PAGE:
Because CuPy is a Python package similar to NumPy, it can be imported into a Python program similarly. As shown in Fig. 3 code, cp is used as an abbreviation of CuPy, similar to np for NumPy. The cupy.ndarray class is in the core of CuPy as a GPU alternative of numpy.ndarray. In the code, x is an instance of cupy.ndarray. Its creation is identical to the NumPy syntax, except that NumPy is replaced with CuPy. The primary difference of cupy.ndarray from numpy.ndarray is that the content is allocated on the GPU memory. Most of the CuPy array manipulations are similar to those of NumPy. For example, NumPy uses numpy.linalg.norm to calculate the Euclidean norm on a CPU, while CuPy uses cupy.linalg.norm to calculate it on a GPU.

import numpy as np
x = np.array([1, 2])
l2 = np.linalg.norm(x)
(a) NumPy
import cupy as cp
x = cp.array([1, 2])
l2 = cp.linalg.norm(x)
(b) CuPy
Figure 3. Examples using NumPy and CuPy.

5.2. Supported Functionalities

As demonstrated in the previous subsection, CuPy implements many functions on cupy.ndarray objects. See the reference 111 for the supported subset of NumPy API.

5.2.1. Linear Algebra

CuPy supports most linear algebra functions in NumPy such as eigen decomposition, Cholesky decomposition, QR decomposition, singular value decomposition, linear equation solver, inverse of matrix, and the Moore-Penrose pseudo inverse. These functions are defined in

cupy.linalg and are compatible with numpy.linalg. All of them are backed by cuSOLVER, a LAPACK implementation that operates on GPUs.

5.2.2. Sparse Matrices

CuPy supports sparse matrices using cuSPARSE. These matrices contain the same interfaces of sparse matrices in SciPy (Jones et al., 2001), scipy.sparse. Depending on their requirements, users can choose between coordinate-format sparse matrix, compressed sparse row matrix, compressed sparse column matrix, or sparse matrix with diagonal storage.

5.2.3. Sorting

CuPy provides sort, argsort, and lexsort functions that are compatible with NumPy, backed by Thrust, a library of parallel algorithms written in C++ with CUDA. CuPy takes the advantage of Thrust, which implements sophisticated parallel sort algorithms for GPUs.

kernel = cupy.ElementwiseKernel(
    ’float32 x, float32 y, float32 z’,  # arguments
    ’float32 w’,                        # outputs
    ’w = x * y + z’,                    # computation
    ’my_mad’)                           # kernel name
w = kernel(x, y, z)
Figure 4. Example of a user-defined kernel.

5.3. Custom CUDA Kernels

CuPy is easy to extend with user-defined kernels by combining operators, two types of kernels, and generic types. It is easy to compose and launch an arbitrary kernel in GPUs with the CUDA code fragments.

The element-wise kernel applies the same operation to all elements. For example, the cupy.add function applies the operator for each element pair. The reduction kernel folds all elements by a binary operator. For example, the sum function folds all elements by the operator. Element-wise kernels and reduction kernels are analogous to Map and Reduce from MapReduce (Dean and Ghemawat, 2004), respectively. Figure 4 is an example of a user-defined element-wise kernel. The first and second arguments comprise a list of input variables and a list of output variables, respectively. The definition of each variable consists of the type specifier and the name of an argument. The third argument is a CUDA code snippet that the user wants to define. In the code snippet, an arbitrary CUDA code can be used.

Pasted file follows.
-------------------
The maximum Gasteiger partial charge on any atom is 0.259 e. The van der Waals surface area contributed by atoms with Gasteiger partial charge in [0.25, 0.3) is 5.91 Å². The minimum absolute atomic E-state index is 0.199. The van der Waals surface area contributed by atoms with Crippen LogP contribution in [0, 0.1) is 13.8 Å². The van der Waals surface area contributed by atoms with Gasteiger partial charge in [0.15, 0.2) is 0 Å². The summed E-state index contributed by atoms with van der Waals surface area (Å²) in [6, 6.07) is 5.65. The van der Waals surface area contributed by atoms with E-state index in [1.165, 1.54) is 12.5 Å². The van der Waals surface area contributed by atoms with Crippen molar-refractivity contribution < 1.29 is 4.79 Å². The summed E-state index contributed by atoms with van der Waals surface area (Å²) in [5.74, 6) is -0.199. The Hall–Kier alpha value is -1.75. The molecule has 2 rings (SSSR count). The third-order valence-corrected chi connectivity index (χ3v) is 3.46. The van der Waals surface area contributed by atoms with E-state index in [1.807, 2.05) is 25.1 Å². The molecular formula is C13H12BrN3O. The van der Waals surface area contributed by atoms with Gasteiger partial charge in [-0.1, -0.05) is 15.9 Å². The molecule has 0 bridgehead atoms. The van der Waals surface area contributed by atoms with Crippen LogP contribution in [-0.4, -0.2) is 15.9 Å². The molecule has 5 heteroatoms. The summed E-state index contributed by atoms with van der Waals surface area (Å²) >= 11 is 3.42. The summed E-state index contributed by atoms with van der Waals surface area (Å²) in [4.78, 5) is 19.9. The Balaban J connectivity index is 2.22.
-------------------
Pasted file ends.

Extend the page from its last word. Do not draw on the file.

CuPy also supports generic types. With type parameters such as T specified instead of concrete types such as float32, custom kernels are generated as template functions. Arguments with generic types accept arbitrary types of arrays. For example, when the input type is specified as ’T x, T y’, this function takes a pair of arrays with the same arbitrary data type such as integer and float.

6. Distributed Parallel Training

In this section, we introduce the distributed learning capability component of Chainer, formerly called ChainerMN.

Although the GPU performance has improved continuously, the training process is still time consuming even with latest GPUs. For example, training ResNet-50 (He et al., 2016)

for the ImageNet dataset 

(Deng et al., 2009) typically takes as long as one week with a single GPU. Chainer’s distributed capability allows integrating power of multiple GPUs fully utilizing hardware performance while preserving Chainer’s flexibility enabled by its Define-by-Run approach. This allows for easy distributed learning even in complex use cases such as dynamic neural networks, generative adversarial networks, and deep reinforcement learning.

6.1. Basics of Distributed Deep Learning

6.1.1. Data and Model Parallelism